According to a study published in the Frontiers in Microbiology in 2020, oregano oil contains potent antibacterial effects that help fight against several antibiotic-resistant bacterial strains. This oil showed its bactericidal effects against 17 strains that were strictly tested. Also, oregano oil is effective in fighting fungal and viral infections.

To treat an infection causing swollen lymph nodes, take this oil internally for at least 2 weeks. When you take it internally, remember to dilute it with a little water or combine it with coconut oil.

20. Colloidal Silver

Colloidal silver is considered one of the natural home remedies for swollen lymph nodes. It attaches to the cell membranes of bacteria directly and produces a respiration-blocking effect. Unlike other antibiotic drugs, it does not create immunity or resistance in the organisms. Instead, it destroys pathogens causing diseases and infections within several minutes of exposure.

Also, colloidal silver displays an anti-inflammatory property and can aid in reducing the pain & swelling related to swollen lymph nodes. Take 1 drop of the colloidal silver internally or pour 5 drops of the colloidal silver into a neti pot in order to treat an infection. Remember that you should avoid using it for more than 2 weeks.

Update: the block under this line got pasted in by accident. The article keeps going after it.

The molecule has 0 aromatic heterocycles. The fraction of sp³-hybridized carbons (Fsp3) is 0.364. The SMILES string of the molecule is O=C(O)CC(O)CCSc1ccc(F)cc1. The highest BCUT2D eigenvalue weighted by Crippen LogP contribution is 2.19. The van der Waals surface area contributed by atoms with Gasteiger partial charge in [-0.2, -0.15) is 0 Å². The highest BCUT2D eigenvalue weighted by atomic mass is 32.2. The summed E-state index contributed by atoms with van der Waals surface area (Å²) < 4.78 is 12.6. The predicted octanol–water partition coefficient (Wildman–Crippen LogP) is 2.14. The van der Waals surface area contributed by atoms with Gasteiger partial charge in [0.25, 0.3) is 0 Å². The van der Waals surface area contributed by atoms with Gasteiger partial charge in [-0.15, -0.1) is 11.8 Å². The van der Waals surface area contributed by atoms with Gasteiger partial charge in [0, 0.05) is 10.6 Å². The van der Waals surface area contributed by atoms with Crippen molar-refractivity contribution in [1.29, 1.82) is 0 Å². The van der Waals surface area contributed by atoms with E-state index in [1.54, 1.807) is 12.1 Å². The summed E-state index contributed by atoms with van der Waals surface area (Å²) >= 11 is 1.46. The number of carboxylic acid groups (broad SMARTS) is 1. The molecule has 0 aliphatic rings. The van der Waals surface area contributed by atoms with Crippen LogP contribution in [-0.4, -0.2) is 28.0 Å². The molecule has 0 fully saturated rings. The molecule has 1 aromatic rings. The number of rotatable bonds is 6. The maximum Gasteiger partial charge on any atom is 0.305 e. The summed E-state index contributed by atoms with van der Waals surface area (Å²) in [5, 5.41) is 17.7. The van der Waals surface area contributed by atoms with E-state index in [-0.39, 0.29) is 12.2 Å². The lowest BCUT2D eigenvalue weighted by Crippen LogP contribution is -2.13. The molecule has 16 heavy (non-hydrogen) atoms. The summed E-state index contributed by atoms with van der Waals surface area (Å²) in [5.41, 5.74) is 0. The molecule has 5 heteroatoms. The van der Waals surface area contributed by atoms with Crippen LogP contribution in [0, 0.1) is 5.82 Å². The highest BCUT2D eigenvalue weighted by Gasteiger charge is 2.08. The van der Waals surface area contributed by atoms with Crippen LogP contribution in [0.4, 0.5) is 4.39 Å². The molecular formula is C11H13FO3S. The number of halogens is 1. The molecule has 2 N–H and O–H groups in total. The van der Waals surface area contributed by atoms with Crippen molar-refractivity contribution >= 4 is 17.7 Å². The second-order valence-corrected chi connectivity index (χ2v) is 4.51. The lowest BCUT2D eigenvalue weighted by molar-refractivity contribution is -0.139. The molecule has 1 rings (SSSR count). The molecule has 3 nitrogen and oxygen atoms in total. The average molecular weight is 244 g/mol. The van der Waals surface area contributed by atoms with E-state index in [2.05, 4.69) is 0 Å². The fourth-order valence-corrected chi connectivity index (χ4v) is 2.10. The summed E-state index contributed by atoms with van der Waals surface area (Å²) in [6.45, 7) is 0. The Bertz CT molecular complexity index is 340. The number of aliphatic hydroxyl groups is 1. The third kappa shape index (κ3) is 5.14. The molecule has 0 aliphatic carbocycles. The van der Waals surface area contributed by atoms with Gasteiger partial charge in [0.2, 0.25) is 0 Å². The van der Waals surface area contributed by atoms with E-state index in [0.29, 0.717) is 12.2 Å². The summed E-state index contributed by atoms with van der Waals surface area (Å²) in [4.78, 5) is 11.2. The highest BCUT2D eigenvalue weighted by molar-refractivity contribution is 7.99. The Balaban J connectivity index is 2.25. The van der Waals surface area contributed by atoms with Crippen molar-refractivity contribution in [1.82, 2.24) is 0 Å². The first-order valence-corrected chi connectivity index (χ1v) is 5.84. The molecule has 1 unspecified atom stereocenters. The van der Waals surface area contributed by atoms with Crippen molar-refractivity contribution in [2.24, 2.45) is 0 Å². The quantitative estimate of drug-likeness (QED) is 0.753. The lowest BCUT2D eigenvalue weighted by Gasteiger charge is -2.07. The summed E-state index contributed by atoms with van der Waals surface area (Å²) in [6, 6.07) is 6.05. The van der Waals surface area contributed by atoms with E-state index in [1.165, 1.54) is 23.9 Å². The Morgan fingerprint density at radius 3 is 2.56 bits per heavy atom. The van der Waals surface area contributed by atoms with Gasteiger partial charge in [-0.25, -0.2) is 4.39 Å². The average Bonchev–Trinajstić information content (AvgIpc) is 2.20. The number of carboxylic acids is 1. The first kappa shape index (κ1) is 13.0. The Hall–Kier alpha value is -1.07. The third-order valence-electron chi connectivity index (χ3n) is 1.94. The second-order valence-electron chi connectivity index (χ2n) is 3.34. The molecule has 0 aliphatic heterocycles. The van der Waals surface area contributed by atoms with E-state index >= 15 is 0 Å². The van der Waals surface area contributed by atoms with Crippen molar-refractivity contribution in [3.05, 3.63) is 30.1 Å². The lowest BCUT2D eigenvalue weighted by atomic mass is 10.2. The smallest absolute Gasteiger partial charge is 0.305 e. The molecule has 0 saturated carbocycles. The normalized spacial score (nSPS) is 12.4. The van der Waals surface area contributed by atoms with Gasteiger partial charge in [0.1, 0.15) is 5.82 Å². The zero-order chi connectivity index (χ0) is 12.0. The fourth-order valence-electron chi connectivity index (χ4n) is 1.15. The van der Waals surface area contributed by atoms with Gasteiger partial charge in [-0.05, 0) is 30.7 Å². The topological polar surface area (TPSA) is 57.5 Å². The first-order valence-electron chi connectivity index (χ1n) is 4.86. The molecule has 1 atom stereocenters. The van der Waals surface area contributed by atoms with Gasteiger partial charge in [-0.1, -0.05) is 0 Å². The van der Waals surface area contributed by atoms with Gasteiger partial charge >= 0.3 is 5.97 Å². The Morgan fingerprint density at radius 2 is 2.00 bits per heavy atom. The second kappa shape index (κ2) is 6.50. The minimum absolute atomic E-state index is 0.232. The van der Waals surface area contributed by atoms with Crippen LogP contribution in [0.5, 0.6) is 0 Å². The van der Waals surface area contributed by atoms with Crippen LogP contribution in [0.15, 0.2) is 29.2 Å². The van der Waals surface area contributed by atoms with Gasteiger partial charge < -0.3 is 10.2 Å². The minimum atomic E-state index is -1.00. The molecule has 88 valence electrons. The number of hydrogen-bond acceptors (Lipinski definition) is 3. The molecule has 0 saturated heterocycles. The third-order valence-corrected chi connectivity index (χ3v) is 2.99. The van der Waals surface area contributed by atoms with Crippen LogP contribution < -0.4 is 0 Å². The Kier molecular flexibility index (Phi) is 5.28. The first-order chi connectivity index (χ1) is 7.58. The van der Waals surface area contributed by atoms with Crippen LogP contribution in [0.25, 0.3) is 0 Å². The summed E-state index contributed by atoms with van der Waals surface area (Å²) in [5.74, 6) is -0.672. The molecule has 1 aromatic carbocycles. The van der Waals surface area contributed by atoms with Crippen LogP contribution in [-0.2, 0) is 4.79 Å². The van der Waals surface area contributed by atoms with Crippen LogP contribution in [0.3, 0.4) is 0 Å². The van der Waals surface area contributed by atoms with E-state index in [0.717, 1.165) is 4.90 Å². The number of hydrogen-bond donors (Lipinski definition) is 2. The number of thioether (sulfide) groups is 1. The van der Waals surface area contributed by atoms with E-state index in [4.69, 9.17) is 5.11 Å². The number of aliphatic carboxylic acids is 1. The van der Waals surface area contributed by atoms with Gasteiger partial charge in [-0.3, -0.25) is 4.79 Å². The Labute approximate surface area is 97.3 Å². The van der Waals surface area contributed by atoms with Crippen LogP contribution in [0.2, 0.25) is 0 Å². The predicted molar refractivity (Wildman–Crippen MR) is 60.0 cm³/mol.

21. Astragalus Root

Astragalus root is also beneficial in treating swollen lymph nodes that are caused due to a viral infection. This is because it is composed of powerful antiviral, anti-inflammatory, & antimicrobial properties. Astragalus is often used in traditional Chinese medicine for treating a wide sort of diseases and disorders thanks to its immune-boosting effects.

You may take astragalus tincture or capsules, or buy it in the dried form and then add it to boiling water to make tea.

Always consult with your doctor first before taking any of these herbal remedies.

Thank you for reading.


Comments are welcome

4 thoughts on “Information on Lymph Nodes”

  1. Thank you for the information/ My father just went through lymphatic cancer and I wish I knew ahead of time exactly how the lymph nodes work. There is a lot of information regarding home remedies which i find helpful after realizing we use half of them on a daily basis. 

    We are very healthy couscous and educating ourselves on how our body operates is very crucial. I enjoy the variety of subjects on your website posts. 

    • Hi Maria,

      Thank you for your comments. I am sorry about your father. It is amazing about of remedies we have so close to us. There are a lot of people that will only depend on prescription medication or something bought from a pharmacy. Yes, there are times when we have to follow the doctor’s medications. What we put in our bodies is vital to our future good health.

      All the best,


  2. Hello there! this is an amazing review you have got here. I am sure these quality information in this post will be beneficial to anyone who come across it. I already saved this post so I can take my time to go over it as I believe this has a lot to do with me.

    Thanks for sharing this with me!


Leave a Comment

Follow by Email